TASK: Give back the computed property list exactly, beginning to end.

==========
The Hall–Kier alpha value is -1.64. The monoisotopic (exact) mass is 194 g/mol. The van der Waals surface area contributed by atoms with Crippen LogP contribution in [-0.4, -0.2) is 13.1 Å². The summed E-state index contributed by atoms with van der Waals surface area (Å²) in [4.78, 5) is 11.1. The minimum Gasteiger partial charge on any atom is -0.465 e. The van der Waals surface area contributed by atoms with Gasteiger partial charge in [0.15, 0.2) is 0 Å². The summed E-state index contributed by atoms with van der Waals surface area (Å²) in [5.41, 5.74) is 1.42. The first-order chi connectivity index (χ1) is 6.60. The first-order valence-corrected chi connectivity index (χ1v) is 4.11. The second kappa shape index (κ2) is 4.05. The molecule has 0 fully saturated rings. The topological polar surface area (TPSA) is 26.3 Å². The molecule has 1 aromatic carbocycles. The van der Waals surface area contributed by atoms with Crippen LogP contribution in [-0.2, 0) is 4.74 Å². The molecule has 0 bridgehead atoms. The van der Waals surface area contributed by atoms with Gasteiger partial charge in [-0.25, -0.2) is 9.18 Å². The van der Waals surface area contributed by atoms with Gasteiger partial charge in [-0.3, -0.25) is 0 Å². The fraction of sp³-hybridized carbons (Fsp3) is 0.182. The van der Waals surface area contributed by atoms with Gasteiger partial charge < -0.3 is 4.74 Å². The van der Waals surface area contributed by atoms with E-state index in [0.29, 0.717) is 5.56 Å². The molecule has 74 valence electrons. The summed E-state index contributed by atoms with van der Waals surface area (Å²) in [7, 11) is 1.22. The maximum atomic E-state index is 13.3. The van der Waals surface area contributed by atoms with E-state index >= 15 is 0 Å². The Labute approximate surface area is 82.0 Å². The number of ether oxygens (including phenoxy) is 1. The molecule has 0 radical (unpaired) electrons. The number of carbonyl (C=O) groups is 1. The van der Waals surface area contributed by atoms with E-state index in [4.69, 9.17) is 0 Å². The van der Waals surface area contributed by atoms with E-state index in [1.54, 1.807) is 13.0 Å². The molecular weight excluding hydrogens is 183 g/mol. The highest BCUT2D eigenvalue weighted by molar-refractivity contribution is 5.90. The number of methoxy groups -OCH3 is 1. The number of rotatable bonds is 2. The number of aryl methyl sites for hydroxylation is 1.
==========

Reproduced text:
The Hall–Kier alpha value is -1.64. The monoisotopic (exact) mass is 194 g/mol. The van der Waals surface area contributed by atoms with Crippen LogP contribution in [-0.4, -0.2) is 13.1 Å². The summed E-state index contributed by atoms with van der Waals surface area (Å²) in [4.78, 5) is 11.1. The minimum Gasteiger partial charge on any atom is -0.465 e. The van der Waals surface area contributed by atoms with Gasteiger partial charge in [0.15, 0.2) is 0 Å². The summed E-state index contributed by atoms with van der Waals surface area (Å²) in [5.41, 5.74) is 1.42. The first-order chi connectivity index (χ1) is 6.60. The first-order valence-corrected chi connectivity index (χ1v) is 4.11. The second kappa shape index (κ2) is 4.05. The molecule has 0 fully saturated rings. The topological polar surface area (TPSA) is 26.3 Å². The molecule has 1 aromatic carbocycles. The van der Waals surface area contributed by atoms with Crippen LogP contribution in [-0.2, 0) is 4.74 Å². The molecule has 0 bridgehead atoms. The van der Waals surface area contributed by atoms with Gasteiger partial charge in [-0.25, -0.2) is 9.18 Å². The van der Waals surface area contributed by atoms with Gasteiger partial charge in [-0.3, -0.25) is 0 Å². The fraction of sp³-hybridized carbons (Fsp3) is 0.182. The van der Waals surface area contributed by atoms with Gasteiger partial charge < -0.3 is 4.74 Å². The van der Waals surface area contributed by atoms with E-state index in [0.29, 0.717) is 5.56 Å². The molecule has 74 valence electrons. The summed E-state index contributed by atoms with van der Waals surface area (Å²) in [7, 11) is 1.22. The maximum atomic E-state index is 13.3. The van der Waals surface area contributed by atoms with E-state index >= 15 is 0 Å². The Labute approximate surface area is 82.0 Å². The number of ether oxygens (including phenoxy) is 1. The molecule has 0 radical (unpaired) electrons. The number of carbonyl (C=O) groups is 1. The van der Waals surface area contributed by atoms with E-state index in [4.69, 9.17) is 0 Å². The van der Waals surface area contributed by atoms with E-state index in [1.54, 1.807) is 13.0 Å². The molecular weight excluding hydrogens is 183 g/mol. The highest BCUT2D eigenvalue weighted by molar-refractivity contribution is 5.90. The number of methoxy groups -OCH3 is 1. The number of rotatable bonds is 2. The number of aryl methyl sites for hydroxylation is 1.